History: The Invisible Dog opened in October 2009, a raw space in a vast converted factory building with a charmed history and an open-ended mission: to create, from the ground up, a new kind of interdisciplinary arts center. Over the last year, over 32, 000 people have attended our events: visual art exhibits; dance, theater, and music performance; film screenings; literary; arts and poetry; and more. Adaptation: The first principle of the Invisible Dog’s curation was that all artists should use the space… more

The Invisible Dog Art Center is thrilled to announce the season, running from September to December of 2010

Sunday September 12th – 11am to 7pm
The Fair is a wild new take on the traditional County Fair, a day-long celebration of art and food grown in Brooklyn! Festivities engage all the senses: hear live music performed by local Bang on a Can marching band Asphalt Orchestra; taste delicacies prepared by local chefs inspired by ingredients from Brooklyn farms; view specially commissioned work exploring the culture of agriculture by local artists; get a feel for materials needed to produce your own food in workshops by Brooklyn Food Coalition; participate in a Blue Ribbon Competition hosted by GreenThumb; and browse a marketplace with some of Brooklyn’s small-batch artisanal food purveyors curated by Greenpoint Food Market. Cap it off with The Food Experiments’ live cooking competition-Brooklyn Roots-featuring savory samples and refreshing drinks from Brooklyn Brewery, Six Points Brewery, Red Hook Wines, Brooklyn Oenology, Kings County Distillery and others . more info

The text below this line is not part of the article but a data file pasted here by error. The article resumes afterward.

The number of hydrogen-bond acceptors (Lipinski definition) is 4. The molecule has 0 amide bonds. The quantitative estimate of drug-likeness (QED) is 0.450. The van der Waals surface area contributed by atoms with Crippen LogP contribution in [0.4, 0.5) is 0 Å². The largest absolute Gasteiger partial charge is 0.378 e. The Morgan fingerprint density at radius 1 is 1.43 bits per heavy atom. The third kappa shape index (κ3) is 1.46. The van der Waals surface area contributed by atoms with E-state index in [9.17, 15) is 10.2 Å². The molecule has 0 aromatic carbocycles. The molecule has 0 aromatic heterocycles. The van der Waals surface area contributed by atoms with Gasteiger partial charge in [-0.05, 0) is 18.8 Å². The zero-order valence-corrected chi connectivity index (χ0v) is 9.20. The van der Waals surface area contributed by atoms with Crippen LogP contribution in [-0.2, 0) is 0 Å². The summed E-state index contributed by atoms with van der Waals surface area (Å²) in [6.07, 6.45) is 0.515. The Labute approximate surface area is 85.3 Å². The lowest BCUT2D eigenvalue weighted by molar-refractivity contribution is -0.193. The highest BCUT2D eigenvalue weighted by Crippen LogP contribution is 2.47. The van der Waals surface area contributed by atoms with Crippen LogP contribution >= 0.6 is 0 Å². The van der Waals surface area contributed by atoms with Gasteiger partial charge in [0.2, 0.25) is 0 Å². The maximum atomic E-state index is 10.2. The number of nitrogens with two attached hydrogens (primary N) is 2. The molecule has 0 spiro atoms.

Sunday September 12th – 11am to 7pm
To celebrate and compliment the culinary events of Farm City, the 29 artists of The Invisible Dog will host a special Open Studios event. On top of opening their studios to visitors to view their art in the space it is created, artists will be serving up their own favorite flavors in the form of food and beverages. Come taste their art, come see their food at this multi-sensorial event more info

Thursday September 16th – 8pm – Premiere
The Invisible Dog’s theatre space (located on the basement level) will host a new play, written by James Holland, directed by Michael Petraneck, and produced/featuring Marion Attal along with Lindsey Ashlen and Monroe Robertson. Portrayed tells the story of twins in their twenties, Mary and Trevor (Attal and Robertson), who literally have nothing in their lives, despite their quest for immortality and an undying determination to be grand at something. As a note, each evening the play will be told once in the American theatrical tradition, then again in the French tradition, essentially creating two plays from one. more info

Saturday September 25th – 6 to 10pm – Opening party
Co-presented by The Invisible Dog Art Center and Crossing the Line, artist Richard Garet will unveil a new immersive visual sonic installation called Electrochroma. In a dedicated room built in the back of the gallery, Garet combines kinetic light images from 16mm film, abstract imagery, electronic music, and a mist of fog to create an environment intended to generate experiential physical and psychoacoustic responses. The 52-minute projected installation, with a surround-sound symphony of molded experimentation, profound bass echoing, modulated frequencies, static noises, white noise, and sine waves, will play on the hour throughout the day. Electrochroma is a time-based contemporary landscape, created in a digital environment utilizing several software processes to generate and manipulate sound from the light-based image. The project continues the artist’s interest in the phenomena found and produced in time-based media, and human beings’ relationship with both artificial and natural environments. His audiovisual exploratory steps are focused on concept and function, material and process, listening, viewing, and experience. more info